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Monday, September 26, 2022 11:00am, EDT

Prominent Criminal Justice Scholar Todd Clear Returns to Rutgers as New Dean of the School of Criminal Justice

NEWARK, N.J. Rutgers University President Richard L. McCormick has announced the appointment of the distinguished criminal justice scholar and former Rutgers professor Todd Clear as dean of the School of Criminal Justice at Rutgers–Newark. Clear, currently a professor at John Jay College of Criminal Justice, will assume the deanship at Rutgers in March. Bonita Veysey, who has served as acting dean since June 2009, will be returning to the faculty.


“Todd Clear is a well-respected criminologist and an academic leader of vision and character,” McCormick said. “He has been part of the School of Criminal Justice’s distinguished history and will provide purposeful and exciting leadership in strengthening its future.”

“We are very pleased to welcome Todd Clear back to Rutgers as dean of our School of Criminal Justice,” said Rutgers–Newark Chancellor Steven J. Diner. “During his tenure at Rutgers and at John Jay College, Clear developed a well-deserved reputation as a major scholar in the field of criminal justice, widely known for his advocacy of evidence-based practice.  With his expertise in the use of criminal justice research to reduce crime, he will make a significant contribution to Rutgers’ tradition and practice of community engagement.”

“Rutgers School of Criminal Justice has been a leading institution in the field for more than three decades, and I am excited about this opportunity to return to the university to build on the school’s long tradition of excellence,” said Clear.

Clear has served as a distinguished professor at John Jay College since 1999. Immediately prior to that he was associate dean of the School of Criminology and Criminal Justice at The Florida State University (1996-99). At Rutgers he was a member of the faculty from 1978-1996, during which time he also served as vice president of the National Council on Crime and Delinquency from 1991-93. He previously taught at Ball State University and DePaul University. He earned his master’s and doctoral degrees at the School of Criminal Justice at S.U.N.Y. Albany, and did his undergraduate work in sociology at Anderson College in Indiana.

Clear, one of the most frequently cited scholars in his field, has written extensively on community justice and is currently involved in studies of the geography of correctional policy, religion/spirituality and crime, and the economics of justice reinvestment. He has authored 12 books, including the 2007 work Imprisoning Communities: How Mass Incarceration Makes Disadvantaged Neighborhoods Worse (Oxford University Press), and Community Justice (co-authored with Eric Cadora, Wadsworth Press, 2003). Clear is founding editor of the journal Criminology and Public Policy.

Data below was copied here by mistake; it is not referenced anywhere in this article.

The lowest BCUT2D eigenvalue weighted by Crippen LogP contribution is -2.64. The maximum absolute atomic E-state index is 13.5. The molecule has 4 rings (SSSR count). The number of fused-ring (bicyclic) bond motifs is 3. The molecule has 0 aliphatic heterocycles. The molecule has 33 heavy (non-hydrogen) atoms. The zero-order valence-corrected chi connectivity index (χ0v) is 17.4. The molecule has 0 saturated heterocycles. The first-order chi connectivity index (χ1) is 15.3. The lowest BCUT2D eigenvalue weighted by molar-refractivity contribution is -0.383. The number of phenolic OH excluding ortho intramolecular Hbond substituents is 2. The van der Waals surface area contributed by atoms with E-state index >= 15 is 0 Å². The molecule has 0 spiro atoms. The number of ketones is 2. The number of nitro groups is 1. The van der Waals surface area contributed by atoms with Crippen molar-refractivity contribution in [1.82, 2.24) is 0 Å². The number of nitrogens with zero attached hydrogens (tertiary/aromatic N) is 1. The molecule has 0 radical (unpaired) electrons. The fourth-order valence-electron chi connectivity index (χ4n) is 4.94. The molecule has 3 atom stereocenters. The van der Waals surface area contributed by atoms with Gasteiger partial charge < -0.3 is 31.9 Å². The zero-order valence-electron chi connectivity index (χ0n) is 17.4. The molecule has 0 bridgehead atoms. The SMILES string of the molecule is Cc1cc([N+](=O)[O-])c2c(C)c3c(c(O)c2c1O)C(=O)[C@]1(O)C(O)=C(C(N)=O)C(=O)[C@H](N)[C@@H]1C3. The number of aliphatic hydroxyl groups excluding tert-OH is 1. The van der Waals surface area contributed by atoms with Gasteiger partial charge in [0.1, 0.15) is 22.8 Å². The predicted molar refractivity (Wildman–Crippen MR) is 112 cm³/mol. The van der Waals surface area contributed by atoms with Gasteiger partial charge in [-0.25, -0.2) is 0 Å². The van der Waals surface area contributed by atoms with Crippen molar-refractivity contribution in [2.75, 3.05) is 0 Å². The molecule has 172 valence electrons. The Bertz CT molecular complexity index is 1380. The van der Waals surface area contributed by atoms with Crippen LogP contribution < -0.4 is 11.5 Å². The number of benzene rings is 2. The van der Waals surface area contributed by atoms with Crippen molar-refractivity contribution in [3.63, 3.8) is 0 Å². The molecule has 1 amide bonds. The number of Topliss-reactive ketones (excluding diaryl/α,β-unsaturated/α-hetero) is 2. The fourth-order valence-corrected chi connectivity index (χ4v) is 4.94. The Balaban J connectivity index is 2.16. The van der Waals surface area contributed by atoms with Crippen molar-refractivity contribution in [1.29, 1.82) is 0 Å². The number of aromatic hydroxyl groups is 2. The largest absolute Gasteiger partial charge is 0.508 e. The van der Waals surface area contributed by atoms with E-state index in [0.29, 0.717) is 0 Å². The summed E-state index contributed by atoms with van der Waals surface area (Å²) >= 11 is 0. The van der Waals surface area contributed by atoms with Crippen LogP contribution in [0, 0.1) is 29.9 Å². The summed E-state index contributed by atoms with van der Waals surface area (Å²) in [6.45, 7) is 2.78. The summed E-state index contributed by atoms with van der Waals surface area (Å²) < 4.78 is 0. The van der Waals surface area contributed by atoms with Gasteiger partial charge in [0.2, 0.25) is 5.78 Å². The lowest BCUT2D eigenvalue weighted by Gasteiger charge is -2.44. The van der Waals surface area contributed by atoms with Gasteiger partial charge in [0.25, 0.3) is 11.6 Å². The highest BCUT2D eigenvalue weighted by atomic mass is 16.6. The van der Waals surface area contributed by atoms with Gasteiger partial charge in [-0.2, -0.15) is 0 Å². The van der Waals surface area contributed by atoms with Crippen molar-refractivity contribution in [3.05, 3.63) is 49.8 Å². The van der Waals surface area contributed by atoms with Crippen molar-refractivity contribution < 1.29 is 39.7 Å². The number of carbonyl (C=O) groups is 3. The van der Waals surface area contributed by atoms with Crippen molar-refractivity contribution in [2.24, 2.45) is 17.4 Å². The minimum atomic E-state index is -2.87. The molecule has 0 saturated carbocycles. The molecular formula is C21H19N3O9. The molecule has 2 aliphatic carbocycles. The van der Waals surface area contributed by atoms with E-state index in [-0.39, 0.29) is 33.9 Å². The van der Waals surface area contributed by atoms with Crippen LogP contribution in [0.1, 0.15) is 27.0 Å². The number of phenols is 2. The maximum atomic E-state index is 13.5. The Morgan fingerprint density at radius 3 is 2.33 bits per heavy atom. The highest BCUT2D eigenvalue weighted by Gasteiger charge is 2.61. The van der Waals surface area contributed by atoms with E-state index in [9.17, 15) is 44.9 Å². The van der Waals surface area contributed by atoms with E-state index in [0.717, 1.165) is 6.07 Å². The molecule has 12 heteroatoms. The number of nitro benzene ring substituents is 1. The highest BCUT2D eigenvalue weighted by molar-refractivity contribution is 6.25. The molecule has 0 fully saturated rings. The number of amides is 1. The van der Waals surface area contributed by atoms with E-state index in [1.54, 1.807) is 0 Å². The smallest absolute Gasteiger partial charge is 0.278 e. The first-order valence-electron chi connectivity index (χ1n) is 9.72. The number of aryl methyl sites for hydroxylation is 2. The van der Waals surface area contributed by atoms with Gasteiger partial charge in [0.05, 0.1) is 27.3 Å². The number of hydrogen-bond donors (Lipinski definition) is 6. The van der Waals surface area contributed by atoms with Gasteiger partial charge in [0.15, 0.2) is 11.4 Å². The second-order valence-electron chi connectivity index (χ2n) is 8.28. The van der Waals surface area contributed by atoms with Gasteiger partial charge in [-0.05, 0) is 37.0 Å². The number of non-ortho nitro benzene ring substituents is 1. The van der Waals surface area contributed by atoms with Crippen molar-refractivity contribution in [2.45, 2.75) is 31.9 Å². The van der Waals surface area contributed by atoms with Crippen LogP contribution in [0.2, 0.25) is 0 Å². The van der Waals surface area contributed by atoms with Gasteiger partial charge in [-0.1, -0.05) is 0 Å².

Clear has also written on correctional classification, prediction methods in correctional programming, community-based correctional methods, intermediate sanctions, and sentencing policy.

Clear has served as president of the American Society of Criminology, the Academy of Criminal Justice Sciences, and the Association of Doctoral Programs in Criminology and Criminal Justice. His work has been recognized through several awards, including those of the American Society of Criminology, the Academy of Criminal Justice Sciences, The Rockefeller School of Public Policy, the American Probation and Parole Association, the American Correctional Association, and the International Community Corrections Association. He is a resident of Hoboken, New Jersey.


The School of Criminal Justice (RSCJ) was established at Rutgers University in 1972 by the New Jersey State Legislature. The legislature recognized the need for a formal program of study dedicated to preparing students to be leaders in research, teaching and public policy to better address criminal justice issues. More than three decades later, the impact and influence of the school are respected internationally, and RSCJ is currently ranked as one of the top criminal justice schools in the nation. The school offers the bachelor of science in criminal justice (in partnership with the College of Arts and Sciences), and the master and doctoral degrees in criminal justice. The doctoral program in criminology is ranked seventh in the nation by U.S. News & World Report’s Best Graduate Schools (2009). In addition to undergraduate and graduate programs, RSCJ is well known for its research and outreach activities, including the Police Institute, Greater Newark Safer Cities Initiative, Center for the Study of Public Security, and Center for Justice and Mental Health Research. Graduates of RSCJ hold distinguished positions in government, public and private sector organizations, and in academia.

Further information about the school is available at www.newark.rutgers.edu/rscj.

Media Contact: Helen Paxton
E-mail: paxton@andromeda.rutgers.edu